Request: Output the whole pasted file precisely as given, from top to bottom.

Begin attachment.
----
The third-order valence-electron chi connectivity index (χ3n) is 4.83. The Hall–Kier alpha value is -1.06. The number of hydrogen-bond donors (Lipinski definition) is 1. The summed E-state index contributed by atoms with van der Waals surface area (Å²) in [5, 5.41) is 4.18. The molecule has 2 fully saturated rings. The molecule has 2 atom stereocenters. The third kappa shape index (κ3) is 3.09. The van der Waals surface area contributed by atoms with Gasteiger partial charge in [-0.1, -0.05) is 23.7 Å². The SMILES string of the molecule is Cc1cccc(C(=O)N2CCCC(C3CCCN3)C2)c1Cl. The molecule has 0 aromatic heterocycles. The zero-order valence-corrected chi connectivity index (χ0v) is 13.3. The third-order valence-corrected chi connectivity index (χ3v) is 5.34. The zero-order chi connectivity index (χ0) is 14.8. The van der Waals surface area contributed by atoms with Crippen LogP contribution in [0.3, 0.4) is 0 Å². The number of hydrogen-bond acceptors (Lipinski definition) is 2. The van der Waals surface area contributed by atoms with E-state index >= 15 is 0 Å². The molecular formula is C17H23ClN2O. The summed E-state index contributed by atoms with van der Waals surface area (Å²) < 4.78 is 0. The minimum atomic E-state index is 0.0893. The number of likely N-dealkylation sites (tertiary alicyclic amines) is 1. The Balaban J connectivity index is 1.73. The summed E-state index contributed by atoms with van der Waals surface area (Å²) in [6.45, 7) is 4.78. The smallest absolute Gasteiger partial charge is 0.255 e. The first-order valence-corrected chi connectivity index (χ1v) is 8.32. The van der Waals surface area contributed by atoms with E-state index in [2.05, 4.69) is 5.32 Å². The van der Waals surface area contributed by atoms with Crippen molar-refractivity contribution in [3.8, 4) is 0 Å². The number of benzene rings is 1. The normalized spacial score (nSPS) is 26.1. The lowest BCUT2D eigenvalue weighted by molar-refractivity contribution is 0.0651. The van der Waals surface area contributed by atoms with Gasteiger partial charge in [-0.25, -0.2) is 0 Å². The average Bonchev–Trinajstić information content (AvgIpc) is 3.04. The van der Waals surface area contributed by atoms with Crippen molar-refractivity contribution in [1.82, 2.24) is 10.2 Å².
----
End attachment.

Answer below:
The third-order valence-electron chi connectivity index (χ3n) is 4.83. The Hall–Kier alpha value is -1.06. The number of hydrogen-bond donors (Lipinski definition) is 1. The summed E-state index contributed by atoms with van der Waals surface area (Å²) in [5, 5.41) is 4.18. The molecule has 2 fully saturated rings. The molecule has 2 atom stereocenters. The third kappa shape index (κ3) is 3.09. The van der Waals surface area contributed by atoms with Gasteiger partial charge in [-0.1, -0.05) is 23.7 Å². The SMILES string of the molecule is Cc1cccc(C(=O)N2CCCC(C3CCCN3)C2)c1Cl. The molecule has 0 aromatic heterocycles. The zero-order valence-corrected chi connectivity index (χ0v) is 13.3. The third-order valence-corrected chi connectivity index (χ3v) is 5.34. The zero-order chi connectivity index (χ0) is 14.8. The van der Waals surface area contributed by atoms with Crippen LogP contribution in [0.3, 0.4) is 0 Å². The number of hydrogen-bond acceptors (Lipinski definition) is 2. The van der Waals surface area contributed by atoms with E-state index >= 15 is 0 Å². The molecular formula is C17H23ClN2O. The summed E-state index contributed by atoms with van der Waals surface area (Å²) < 4.78 is 0. The minimum atomic E-state index is 0.0893. The number of likely N-dealkylation sites (tertiary alicyclic amines) is 1. The Balaban J connectivity index is 1.73. The summed E-state index contributed by atoms with van der Waals surface area (Å²) in [6.45, 7) is 4.78. The smallest absolute Gasteiger partial charge is 0.255 e. The first-order valence-corrected chi connectivity index (χ1v) is 8.32. The van der Waals surface area contributed by atoms with E-state index in [2.05, 4.69) is 5.32 Å². The van der Waals surface area contributed by atoms with Crippen molar-refractivity contribution in [3.8, 4) is 0 Å². The number of benzene rings is 1. The normalized spacial score (nSPS) is 26.1. The lowest BCUT2D eigenvalue weighted by molar-refractivity contribution is 0.0651. The van der Waals surface area contributed by atoms with Gasteiger partial charge in [-0.25, -0.2) is 0 Å². The average Bonchev–Trinajstić information content (AvgIpc) is 3.04. The van der Waals surface area contributed by atoms with Crippen molar-refractivity contribution in [1.82, 2.24) is 10.2 Å².